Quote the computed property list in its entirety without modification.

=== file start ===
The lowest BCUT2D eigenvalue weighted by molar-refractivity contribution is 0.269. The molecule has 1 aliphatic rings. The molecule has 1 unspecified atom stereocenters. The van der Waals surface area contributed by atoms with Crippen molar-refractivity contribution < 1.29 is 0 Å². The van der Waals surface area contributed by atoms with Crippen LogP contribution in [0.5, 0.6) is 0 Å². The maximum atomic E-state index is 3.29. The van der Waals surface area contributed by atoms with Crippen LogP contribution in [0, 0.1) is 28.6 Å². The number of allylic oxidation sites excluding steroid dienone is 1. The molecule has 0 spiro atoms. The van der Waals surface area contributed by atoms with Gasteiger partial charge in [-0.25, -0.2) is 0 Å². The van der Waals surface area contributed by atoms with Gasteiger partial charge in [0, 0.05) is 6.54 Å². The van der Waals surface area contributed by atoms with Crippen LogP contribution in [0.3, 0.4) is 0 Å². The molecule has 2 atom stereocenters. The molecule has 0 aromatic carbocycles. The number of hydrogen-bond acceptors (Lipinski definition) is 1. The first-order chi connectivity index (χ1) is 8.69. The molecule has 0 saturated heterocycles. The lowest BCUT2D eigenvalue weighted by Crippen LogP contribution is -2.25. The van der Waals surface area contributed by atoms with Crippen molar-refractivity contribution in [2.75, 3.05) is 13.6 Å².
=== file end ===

The lowest BCUT2D eigenvalue weighted by molar-refractivity contribution is 0.269. The molecule has 1 aliphatic rings. The molecule has 1 unspecified atom stereocenters. The van der Waals surface area contributed by atoms with Crippen molar-refractivity contribution < 1.29 is 0 Å². The van der Waals surface area contributed by atoms with Crippen LogP contribution in [0.5, 0.6) is 0 Å². The maximum atomic E-state index is 3.29. The van der Waals surface area contributed by atoms with Crippen LogP contribution in [0, 0.1) is 28.6 Å². The number of allylic oxidation sites excluding steroid dienone is 1. The molecule has 0 spiro atoms. The van der Waals surface area contributed by atoms with Gasteiger partial charge in [-0.25, -0.2) is 0 Å². The van der Waals surface area contributed by atoms with Gasteiger partial charge in [0, 0.05) is 6.54 Å². The van der Waals surface area contributed by atoms with Crippen LogP contribution in [0.3, 0.4) is 0 Å². The molecule has 2 atom stereocenters. The molecule has 0 aromatic carbocycles. The number of hydrogen-bond acceptors (Lipinski definition) is 1. The first-order chi connectivity index (χ1) is 8.69. The molecule has 0 saturated heterocycles. The lowest BCUT2D eigenvalue weighted by Crippen LogP contribution is -2.25. The van der Waals surface area contributed by atoms with Crippen molar-refractivity contribution in [2.75, 3.05) is 13.6 Å².